Do we need to get field people certified? Should there be a qualification to insure that climbers are certified before they climb, as an industry standard? I don’t mean as a company requirement but as an industry standard where you need to present the certification that is OSHA approve with an actual training requirement. Should we lay out realistic timelines that would be adhered to as far as time in the air on a weekly basis? You know, like truckers had put on them for drive time to save lives on the highways. I remember when you needed the FCC General Radiotelephone license to work on transmitters, (I have one I got back in 1983!), but that went away as transmitters became safer and easier to work on. However, there has never been any official certification for tower climbing. Literally one of the most dangerous jobs in the world. I worked on some transmitters which had 1500V to power tubes, no certification required. I helped a TV engineer replace those huge klystron tubes for an old analog UHF TV transmitters, no certification required. What do you think? Should there be an industry standard to have tower climbers certified by an OSHA approved and regulated program? 

Remember that there is a helpful organization out there helping the families of hurt tower workers,  Hubble Foundation!

Like my Facebook Page, I want to show some support the wireless field worker this way!

www.HubbleFoundation.org

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4 thoughts on “OSHA and an update on the WV tower tragedy.

  1. I am the safety manager for a firm that is based out of the Pacific Northwest and I can tell you that the state plan areas are focused on the tower dawgs and everything that goes with it. We have a special Group with in the state OSHA that is out there That are former Tower hands and they drive around the state looking for Crews to Help them get in line and make it home at the end of the day.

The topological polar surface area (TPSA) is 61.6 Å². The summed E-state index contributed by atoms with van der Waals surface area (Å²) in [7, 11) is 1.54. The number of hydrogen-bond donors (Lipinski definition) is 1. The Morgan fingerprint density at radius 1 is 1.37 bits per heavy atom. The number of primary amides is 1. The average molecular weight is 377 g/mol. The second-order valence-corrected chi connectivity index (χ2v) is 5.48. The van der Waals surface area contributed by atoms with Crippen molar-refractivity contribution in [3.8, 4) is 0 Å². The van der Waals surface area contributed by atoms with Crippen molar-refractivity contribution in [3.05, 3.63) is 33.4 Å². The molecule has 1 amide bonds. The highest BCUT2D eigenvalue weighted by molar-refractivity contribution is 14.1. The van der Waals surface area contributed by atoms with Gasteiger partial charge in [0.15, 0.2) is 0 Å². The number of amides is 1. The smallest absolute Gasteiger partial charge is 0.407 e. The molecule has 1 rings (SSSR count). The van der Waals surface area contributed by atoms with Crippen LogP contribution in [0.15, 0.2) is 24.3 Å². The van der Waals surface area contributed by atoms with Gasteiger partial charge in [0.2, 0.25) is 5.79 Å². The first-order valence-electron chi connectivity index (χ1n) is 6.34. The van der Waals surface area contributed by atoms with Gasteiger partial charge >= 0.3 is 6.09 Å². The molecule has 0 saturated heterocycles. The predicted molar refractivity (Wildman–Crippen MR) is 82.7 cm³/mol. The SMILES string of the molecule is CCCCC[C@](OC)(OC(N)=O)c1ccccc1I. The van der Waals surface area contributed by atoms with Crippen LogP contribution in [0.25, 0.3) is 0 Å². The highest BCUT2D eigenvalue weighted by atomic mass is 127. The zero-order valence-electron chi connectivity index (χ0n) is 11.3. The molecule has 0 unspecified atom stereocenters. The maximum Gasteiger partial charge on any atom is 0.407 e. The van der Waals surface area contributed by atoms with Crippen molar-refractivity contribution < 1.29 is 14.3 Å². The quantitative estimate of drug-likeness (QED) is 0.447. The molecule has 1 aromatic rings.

I have a compliance officer that is willing to come out and help us if we need anything and he does not cite us when we call him in. At least in our little corner of the world things are getting noticed and are getting better.

    • John – That’s great to hear. Do you remember when North Carolina wrote their tower climber addition to OSHA? It was a welcome addition by most safety people. It’s great to hear other states are proactive. Do you have a website or more information that I could use?

  2. I work for a telecom co. Im in So. Cal. I’m grateful and proud of Herca Telecomm for how demanding and on top of any and all training needed for this industry, from the owners to the ops managers and so on. They have always said no matter what ” Everyone goes home .” and I agree with the need for OSHA to have a section that focuses souly on our industry.

    • Thank you, it is great to hear that we maybe we could press OSHA to focus on this particular industry. We really need some support. I believe that the future climber’s lives may depend upon having support.